The Personal Social Services Adult Social Care Survey (England). This survey collects data on service users’ views and opinions over a range of outcome areas, including satisfaction with social care and support and quality of life. Appendix F of this report provides a link to model questionnaires.
b) Feedback from older people in care homes that they have taken part in activity during their day that is meaningful to them.
Data source: Local data collection. Adult Social Care Outcomes Toolkit. The following documents from the toolkit include questions about choice and control, social participation and involvement, occupation and dignity: CHINT3 care home interview schedule and CHOBS3 care home observation schedule.
The Personal Social Services Adult Social Care Survey (England). This survey collects data on service users’ views and opinions over a range of outcome areas, including satisfaction with social care and support and quality of life. Appendix F of this report provides a link to model questionnaires.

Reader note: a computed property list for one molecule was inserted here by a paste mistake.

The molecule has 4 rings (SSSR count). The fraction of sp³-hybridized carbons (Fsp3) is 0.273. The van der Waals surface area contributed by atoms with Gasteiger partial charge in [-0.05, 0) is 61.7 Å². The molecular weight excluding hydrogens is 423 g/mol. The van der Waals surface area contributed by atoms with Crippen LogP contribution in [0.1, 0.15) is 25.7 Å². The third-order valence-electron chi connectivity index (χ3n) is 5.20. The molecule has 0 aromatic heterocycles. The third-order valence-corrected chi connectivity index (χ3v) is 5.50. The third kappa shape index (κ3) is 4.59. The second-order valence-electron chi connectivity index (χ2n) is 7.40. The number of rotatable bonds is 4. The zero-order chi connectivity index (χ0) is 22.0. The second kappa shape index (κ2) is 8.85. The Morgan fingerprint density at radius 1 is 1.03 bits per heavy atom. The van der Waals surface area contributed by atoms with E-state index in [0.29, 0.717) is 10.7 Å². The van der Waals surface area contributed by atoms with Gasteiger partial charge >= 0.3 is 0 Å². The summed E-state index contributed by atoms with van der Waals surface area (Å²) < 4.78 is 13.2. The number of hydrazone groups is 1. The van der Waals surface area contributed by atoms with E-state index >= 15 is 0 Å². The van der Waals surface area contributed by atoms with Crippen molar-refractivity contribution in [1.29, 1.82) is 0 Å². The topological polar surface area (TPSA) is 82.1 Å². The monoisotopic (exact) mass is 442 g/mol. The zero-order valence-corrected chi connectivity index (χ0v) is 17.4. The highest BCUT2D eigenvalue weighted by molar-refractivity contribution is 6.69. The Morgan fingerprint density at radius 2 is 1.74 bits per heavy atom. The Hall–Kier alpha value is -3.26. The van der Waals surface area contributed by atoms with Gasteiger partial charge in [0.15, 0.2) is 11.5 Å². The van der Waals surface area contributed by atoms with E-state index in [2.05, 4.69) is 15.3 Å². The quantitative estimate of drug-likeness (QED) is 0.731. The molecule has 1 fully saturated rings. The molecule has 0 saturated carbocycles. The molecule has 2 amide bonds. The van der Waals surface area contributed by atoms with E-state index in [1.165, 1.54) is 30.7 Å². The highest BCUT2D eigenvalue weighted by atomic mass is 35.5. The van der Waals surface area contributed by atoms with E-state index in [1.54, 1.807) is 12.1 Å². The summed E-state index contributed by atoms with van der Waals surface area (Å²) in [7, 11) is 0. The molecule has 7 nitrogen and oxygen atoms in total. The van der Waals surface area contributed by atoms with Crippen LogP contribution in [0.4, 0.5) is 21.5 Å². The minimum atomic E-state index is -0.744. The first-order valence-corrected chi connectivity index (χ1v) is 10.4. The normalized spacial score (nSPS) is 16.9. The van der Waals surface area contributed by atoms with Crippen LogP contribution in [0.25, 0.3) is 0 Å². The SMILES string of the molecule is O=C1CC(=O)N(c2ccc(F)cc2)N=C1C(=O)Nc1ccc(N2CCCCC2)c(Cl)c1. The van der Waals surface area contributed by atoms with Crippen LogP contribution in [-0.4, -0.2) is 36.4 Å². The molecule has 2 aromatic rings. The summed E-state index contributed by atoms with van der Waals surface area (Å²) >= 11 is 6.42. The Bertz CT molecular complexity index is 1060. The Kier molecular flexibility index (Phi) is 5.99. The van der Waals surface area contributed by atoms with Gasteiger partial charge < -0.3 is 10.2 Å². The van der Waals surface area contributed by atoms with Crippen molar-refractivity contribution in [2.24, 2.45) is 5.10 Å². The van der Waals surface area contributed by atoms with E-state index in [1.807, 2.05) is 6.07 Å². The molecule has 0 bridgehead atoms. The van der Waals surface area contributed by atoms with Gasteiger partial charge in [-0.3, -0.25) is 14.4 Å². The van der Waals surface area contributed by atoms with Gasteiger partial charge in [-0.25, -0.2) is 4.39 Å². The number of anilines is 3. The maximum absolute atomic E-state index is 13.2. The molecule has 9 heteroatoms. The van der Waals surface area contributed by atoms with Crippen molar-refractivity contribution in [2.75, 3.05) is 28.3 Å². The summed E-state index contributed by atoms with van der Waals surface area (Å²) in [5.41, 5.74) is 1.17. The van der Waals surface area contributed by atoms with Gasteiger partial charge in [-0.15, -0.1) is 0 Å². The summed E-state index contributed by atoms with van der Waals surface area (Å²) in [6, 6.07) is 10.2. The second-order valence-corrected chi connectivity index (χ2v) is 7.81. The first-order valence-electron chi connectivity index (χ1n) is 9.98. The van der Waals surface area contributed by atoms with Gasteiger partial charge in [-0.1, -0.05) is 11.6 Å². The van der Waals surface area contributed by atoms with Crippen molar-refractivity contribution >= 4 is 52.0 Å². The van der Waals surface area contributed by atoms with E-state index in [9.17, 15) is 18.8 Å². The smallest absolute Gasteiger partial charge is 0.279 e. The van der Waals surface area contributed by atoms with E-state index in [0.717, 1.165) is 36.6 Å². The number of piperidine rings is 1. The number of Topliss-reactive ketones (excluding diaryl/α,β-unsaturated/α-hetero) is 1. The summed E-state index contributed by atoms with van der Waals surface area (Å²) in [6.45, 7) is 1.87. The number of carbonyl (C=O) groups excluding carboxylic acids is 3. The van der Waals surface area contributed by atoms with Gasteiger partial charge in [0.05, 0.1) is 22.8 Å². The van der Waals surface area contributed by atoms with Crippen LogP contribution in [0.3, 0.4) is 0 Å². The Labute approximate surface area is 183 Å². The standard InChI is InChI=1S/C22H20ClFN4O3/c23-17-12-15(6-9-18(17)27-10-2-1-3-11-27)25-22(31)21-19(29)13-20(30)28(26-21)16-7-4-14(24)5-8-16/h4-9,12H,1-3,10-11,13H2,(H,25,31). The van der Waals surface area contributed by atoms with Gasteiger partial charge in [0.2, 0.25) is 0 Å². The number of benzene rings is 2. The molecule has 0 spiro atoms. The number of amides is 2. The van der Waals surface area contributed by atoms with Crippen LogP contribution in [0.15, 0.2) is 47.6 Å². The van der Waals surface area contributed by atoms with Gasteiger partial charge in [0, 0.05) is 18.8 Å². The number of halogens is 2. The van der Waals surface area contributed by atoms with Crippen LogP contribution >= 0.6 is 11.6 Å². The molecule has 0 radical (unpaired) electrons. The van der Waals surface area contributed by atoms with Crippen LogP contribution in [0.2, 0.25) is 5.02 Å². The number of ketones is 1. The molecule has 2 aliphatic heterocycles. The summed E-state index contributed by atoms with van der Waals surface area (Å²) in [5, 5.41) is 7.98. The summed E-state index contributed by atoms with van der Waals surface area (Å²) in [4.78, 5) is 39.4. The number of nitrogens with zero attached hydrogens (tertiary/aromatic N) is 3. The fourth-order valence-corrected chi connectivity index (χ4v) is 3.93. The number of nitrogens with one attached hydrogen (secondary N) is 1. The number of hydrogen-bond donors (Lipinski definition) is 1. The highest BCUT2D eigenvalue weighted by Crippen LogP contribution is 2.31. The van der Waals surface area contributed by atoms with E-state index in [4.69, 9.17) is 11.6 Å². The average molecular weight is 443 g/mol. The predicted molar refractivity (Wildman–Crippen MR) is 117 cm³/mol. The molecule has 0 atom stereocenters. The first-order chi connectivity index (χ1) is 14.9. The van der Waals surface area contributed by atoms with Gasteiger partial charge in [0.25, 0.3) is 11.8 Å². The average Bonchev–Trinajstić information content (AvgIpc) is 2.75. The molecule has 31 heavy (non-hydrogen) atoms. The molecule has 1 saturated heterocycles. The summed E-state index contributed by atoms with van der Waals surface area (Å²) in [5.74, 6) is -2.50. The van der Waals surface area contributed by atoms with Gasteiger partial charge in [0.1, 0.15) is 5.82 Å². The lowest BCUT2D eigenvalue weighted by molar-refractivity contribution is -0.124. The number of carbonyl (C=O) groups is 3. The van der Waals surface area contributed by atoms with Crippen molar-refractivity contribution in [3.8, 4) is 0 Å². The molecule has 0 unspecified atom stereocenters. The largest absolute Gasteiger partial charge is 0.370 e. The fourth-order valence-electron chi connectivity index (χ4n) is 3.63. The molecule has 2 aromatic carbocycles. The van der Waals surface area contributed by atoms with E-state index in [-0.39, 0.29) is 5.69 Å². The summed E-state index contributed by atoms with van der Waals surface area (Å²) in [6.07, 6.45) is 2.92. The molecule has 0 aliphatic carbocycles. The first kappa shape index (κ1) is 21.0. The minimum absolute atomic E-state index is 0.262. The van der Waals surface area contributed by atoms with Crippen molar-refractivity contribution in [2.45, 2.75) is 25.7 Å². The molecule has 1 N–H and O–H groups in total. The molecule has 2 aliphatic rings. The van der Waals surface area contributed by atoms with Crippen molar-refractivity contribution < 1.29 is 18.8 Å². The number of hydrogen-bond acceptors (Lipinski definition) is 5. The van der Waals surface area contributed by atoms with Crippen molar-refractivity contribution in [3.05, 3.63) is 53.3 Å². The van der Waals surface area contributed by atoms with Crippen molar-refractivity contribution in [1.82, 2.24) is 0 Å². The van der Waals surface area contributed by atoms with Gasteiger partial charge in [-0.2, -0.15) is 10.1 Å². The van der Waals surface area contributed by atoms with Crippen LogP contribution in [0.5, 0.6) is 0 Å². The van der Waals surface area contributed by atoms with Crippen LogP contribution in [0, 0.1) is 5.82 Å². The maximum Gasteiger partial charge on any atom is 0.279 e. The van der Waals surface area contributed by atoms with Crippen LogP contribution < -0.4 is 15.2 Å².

What the quality statement means for organisations providing care, social care, health and public health practitioners, local authorities and other commissioning services

Organisations providing care ensure that opportunities for activity are available and that staff are trained to offer spontaneous and planned opportunities for older people in care homes to participate in activity that is meaningful to them and that promotes their health and mental wellbeing.
Social care, health and public health practitioners ensure that they offer older people in care homes opportunities during their day to participate in spontaneous and planned activity that is meaningful to them and that promotes their health and mental wellbeing.
Local authorities and other commissioning services ensure that they commission services from providers that can produce evidence of activities that are undertaken within the care home and can demonstrate that staff are trained to offer spontaneous and planned opportunities for older people in care homes to participate in activity that is meaningful to them.

What the quality statement means for service users, family, friends and carers

Older people in care homes have opportunities during their day to take part in activities of their choice that help them stay well and feel satisfied with life. Their family, friends and carers have opportunities to be involved in activities with them when the older person wishes.